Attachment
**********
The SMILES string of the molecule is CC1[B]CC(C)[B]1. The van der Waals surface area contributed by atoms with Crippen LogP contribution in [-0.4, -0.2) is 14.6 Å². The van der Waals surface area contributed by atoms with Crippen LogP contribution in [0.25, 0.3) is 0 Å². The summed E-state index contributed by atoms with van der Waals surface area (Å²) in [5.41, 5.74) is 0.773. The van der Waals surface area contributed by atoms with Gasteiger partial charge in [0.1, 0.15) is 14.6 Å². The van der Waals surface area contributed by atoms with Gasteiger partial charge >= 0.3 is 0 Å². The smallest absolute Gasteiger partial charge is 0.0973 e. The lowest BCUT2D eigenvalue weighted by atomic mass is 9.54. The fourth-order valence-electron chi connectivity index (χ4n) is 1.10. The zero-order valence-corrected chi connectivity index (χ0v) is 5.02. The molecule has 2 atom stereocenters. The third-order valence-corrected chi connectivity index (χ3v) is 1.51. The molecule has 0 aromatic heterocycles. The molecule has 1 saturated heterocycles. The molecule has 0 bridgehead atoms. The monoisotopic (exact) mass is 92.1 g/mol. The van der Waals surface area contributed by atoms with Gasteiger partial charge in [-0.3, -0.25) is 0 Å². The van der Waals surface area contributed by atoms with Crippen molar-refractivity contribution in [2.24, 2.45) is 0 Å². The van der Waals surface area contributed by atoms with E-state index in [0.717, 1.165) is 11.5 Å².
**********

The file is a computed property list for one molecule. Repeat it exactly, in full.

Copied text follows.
The SMILES string of the molecule is CC1[B]CC(C)[B]1. The van der Waals surface area contributed by atoms with Crippen LogP contribution in [-0.4, -0.2) is 14.6 Å². The van der Waals surface area contributed by atoms with Crippen LogP contribution in [0.25, 0.3) is 0 Å². The summed E-state index contributed by atoms with van der Waals surface area (Å²) in [5.41, 5.74) is 0.773. The van der Waals surface area contributed by atoms with Gasteiger partial charge in [0.1, 0.15) is 14.6 Å². The van der Waals surface area contributed by atoms with Gasteiger partial charge >= 0.3 is 0 Å². The smallest absolute Gasteiger partial charge is 0.0973 e. The lowest BCUT2D eigenvalue weighted by atomic mass is 9.54. The fourth-order valence-electron chi connectivity index (χ4n) is 1.10. The zero-order valence-corrected chi connectivity index (χ0v) is 5.02. The molecule has 2 atom stereocenters. The third-order valence-corrected chi connectivity index (χ3v) is 1.51. The molecule has 0 aromatic heterocycles. The molecule has 1 saturated heterocycles. The molecule has 0 bridgehead atoms. The monoisotopic (exact) mass is 92.1 g/mol. The van der Waals surface area contributed by atoms with Gasteiger partial charge in [-0.3, -0.25) is 0 Å². The van der Waals surface area contributed by atoms with Crippen molar-refractivity contribution in [2.24, 2.45) is 0 Å². The van der Waals surface area contributed by atoms with E-state index in [0.717, 1.165) is 11.5 Å².